Let's start by looking at the sail plan. The simple ketch rig is of moderate size, and is in no way unusual except in how well it seems to fit the hull below. The mizzen, as with most ketches, lands smack in the middle of the cockpit, passing through the bridge deck. Yet, Stambaugh has made the bridge deck wide enough to give easy access to the companionway forward of the mizzen, and to allow the on-deck crew to stretch out in comfort. The 380 square feet of sail is divided in such a way that the center of effort does not change much under various sail combinations. A large genoa on a roller-furler is offered as an option to increase sail area when the wind is light. The simple box-section spars are well stayed, and the stay between the mastheads ensures that the mizzen will remain in column when sheeted in tightly. All working sails show reef 100 —

Particulars Bahama Mama

LOD 30'0"

LWL 27'6"

Beam 9'6"

Draft (cb up) 2'0" Draft (cb down) 5'6" Displ (light) 9,000 lbs Displ (full) 11,000 lbs

Sail area (working sails) 380 sq ft

The simple ketch rig fits this hull well. Although the mizzenmast lands on the bridge deck, it doesn't spoil access to the companiomvay.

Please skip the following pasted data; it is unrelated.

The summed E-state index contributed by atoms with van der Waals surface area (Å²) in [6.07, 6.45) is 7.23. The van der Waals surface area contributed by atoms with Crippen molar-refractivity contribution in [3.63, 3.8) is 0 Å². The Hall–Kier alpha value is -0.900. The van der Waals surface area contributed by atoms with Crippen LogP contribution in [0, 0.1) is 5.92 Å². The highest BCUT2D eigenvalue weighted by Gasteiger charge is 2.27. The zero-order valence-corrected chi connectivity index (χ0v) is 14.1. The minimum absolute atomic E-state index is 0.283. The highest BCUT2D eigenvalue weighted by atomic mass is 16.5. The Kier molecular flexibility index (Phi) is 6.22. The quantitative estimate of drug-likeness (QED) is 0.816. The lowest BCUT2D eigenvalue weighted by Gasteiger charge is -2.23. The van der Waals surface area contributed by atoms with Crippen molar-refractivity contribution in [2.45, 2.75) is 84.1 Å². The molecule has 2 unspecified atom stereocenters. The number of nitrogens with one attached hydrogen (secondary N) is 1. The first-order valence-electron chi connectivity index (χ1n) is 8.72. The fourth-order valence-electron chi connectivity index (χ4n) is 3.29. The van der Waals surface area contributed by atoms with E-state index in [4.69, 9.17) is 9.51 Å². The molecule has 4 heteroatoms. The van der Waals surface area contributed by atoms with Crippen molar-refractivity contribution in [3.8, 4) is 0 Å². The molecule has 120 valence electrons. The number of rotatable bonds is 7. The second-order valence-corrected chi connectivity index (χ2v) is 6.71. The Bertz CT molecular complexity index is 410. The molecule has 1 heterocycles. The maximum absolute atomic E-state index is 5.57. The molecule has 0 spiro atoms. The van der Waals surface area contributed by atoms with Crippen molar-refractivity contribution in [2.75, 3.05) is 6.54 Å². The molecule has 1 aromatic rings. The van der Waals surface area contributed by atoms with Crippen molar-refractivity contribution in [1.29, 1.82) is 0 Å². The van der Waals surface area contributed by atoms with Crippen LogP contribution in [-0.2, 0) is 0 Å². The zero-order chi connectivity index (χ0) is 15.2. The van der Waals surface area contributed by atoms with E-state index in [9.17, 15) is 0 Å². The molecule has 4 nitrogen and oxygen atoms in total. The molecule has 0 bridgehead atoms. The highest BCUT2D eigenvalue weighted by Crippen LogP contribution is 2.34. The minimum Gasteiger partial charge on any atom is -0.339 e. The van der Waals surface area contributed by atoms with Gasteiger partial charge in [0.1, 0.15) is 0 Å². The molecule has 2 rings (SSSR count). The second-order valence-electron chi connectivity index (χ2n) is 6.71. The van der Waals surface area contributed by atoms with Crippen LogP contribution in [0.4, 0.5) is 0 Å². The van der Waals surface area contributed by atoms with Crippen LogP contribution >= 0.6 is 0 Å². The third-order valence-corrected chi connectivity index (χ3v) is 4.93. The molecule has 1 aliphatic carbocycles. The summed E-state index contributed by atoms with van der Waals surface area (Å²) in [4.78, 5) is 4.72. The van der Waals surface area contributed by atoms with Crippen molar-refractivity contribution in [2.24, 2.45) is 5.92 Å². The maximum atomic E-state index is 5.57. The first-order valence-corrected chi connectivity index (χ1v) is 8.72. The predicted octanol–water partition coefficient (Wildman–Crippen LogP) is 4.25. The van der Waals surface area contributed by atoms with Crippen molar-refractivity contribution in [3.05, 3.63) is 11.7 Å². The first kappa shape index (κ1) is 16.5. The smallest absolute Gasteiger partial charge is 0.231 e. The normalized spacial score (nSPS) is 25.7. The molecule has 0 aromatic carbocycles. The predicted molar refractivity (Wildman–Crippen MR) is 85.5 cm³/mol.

The simple ketch rig fits this hull well. Although the mizzenmast lands on the bridge deck, it doesn't spoil access to the companiomvay.

Tahiti Ketch

In Arrangement No. 2, Stambaugh

Karl Stambaugh Boat Design

In Arrangement No. 2, Stambaugh

Bahama Mama Sailboat

Bahama Mama's flat bottom reduces draft and provides a solid stance when she takes the ground. has moved the toilet forward and added a quarter berth on the port side.

Karl Stambaugh Boat Designs
Arrangement No. 1 shows a toilet room aft to port, with the galley opposite to starboard.
Karl Stambaugh Boat Designs

points, one set in the mizzen and the jib, and two for the mainsail. Shoal-draft centerboard boats need to reef more often than those with deep ballast keels.

Notice what an attractive profile Bahama Mama makes, with her strong sheer, low freeboard, and cleverly proportioned house. Stambaugh has a very good eye.

The lines plan shows the unusual shape of this little boat. Let's imagine that she had been designed as a single-chine hull with quite a lot of deadrise, and much rocker to the keel. Then, imagine that 2 feet below the waterline we drew a horizontal line, cutting off the deep center V-section, and producing a flat bottom parallel to the waterline. Forward and aft of this flat bottom, the V shape continues upward to meet the stem and stern. This one stroke of the pencil changed her from deep-draft to shoal, keel to centerboard. The straight section lines are dictated, of course, by the sheet-plywood planking. Stambaugh has managed to keep most of the twist out the forward and after sections for ease of planking.